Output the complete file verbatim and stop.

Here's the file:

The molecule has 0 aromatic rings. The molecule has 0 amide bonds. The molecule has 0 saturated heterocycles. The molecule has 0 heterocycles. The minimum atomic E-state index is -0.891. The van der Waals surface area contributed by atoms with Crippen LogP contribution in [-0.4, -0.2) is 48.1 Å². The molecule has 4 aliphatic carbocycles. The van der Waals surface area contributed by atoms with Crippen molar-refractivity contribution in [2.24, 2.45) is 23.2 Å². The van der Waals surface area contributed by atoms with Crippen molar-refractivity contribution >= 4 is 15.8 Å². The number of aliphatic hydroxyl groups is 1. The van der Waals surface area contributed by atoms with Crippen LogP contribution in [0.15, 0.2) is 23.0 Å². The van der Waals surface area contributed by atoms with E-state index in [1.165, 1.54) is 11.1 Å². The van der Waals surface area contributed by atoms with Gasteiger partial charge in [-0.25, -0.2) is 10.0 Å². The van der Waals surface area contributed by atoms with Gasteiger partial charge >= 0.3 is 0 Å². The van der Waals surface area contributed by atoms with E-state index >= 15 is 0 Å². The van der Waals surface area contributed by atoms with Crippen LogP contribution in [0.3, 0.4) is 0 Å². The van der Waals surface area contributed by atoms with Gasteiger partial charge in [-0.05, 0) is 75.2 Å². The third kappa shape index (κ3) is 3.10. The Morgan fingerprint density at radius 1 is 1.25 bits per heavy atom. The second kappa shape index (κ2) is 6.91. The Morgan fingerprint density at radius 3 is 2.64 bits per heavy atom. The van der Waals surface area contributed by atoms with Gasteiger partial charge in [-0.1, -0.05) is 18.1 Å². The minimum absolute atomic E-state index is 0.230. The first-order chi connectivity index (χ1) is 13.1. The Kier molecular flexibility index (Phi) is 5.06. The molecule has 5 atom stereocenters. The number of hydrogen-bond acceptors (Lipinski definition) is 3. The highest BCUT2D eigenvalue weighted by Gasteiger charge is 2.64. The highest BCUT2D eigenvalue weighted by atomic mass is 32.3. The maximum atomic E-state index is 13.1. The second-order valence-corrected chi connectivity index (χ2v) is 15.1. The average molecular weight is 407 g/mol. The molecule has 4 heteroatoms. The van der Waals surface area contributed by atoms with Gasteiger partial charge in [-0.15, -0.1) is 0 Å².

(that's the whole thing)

The molecule has 0 aromatic rings. The molecule has 0 amide bonds. The molecule has 0 saturated heterocycles. The molecule has 0 heterocycles. The minimum atomic E-state index is -0.891. The van der Waals surface area contributed by atoms with Crippen LogP contribution in [-0.4, -0.2) is 48.1 Å². The molecule has 4 aliphatic carbocycles. The van der Waals surface area contributed by atoms with Crippen molar-refractivity contribution in [2.24, 2.45) is 23.2 Å². The van der Waals surface area contributed by atoms with Crippen molar-refractivity contribution >= 4 is 15.8 Å². The number of aliphatic hydroxyl groups is 1. The van der Waals surface area contributed by atoms with Crippen LogP contribution in [0.15, 0.2) is 23.0 Å². The van der Waals surface area contributed by atoms with E-state index in [1.165, 1.54) is 11.1 Å². The van der Waals surface area contributed by atoms with Gasteiger partial charge in [-0.25, -0.2) is 10.0 Å². The van der Waals surface area contributed by atoms with Gasteiger partial charge >= 0.3 is 0 Å². The van der Waals surface area contributed by atoms with E-state index >= 15 is 0 Å². The van der Waals surface area contributed by atoms with Crippen LogP contribution in [0.3, 0.4) is 0 Å². The van der Waals surface area contributed by atoms with Gasteiger partial charge in [-0.05, 0) is 75.2 Å². The third kappa shape index (κ3) is 3.10. The Morgan fingerprint density at radius 1 is 1.25 bits per heavy atom. The second kappa shape index (κ2) is 6.91. The Morgan fingerprint density at radius 3 is 2.64 bits per heavy atom. The van der Waals surface area contributed by atoms with Gasteiger partial charge in [-0.1, -0.05) is 18.1 Å². The minimum absolute atomic E-state index is 0.230. The first-order chi connectivity index (χ1) is 13.1. The Kier molecular flexibility index (Phi) is 5.06. The molecule has 5 atom stereocenters. The number of hydrogen-bond acceptors (Lipinski definition) is 3. The highest BCUT2D eigenvalue weighted by Gasteiger charge is 2.64. The highest BCUT2D eigenvalue weighted by atomic mass is 32.3. The maximum atomic E-state index is 13.1. The second-order valence-corrected chi connectivity index (χ2v) is 15.1. The average molecular weight is 407 g/mol. The molecule has 4 heteroatoms. The van der Waals surface area contributed by atoms with Gasteiger partial charge in [-0.15, -0.1) is 0 Å².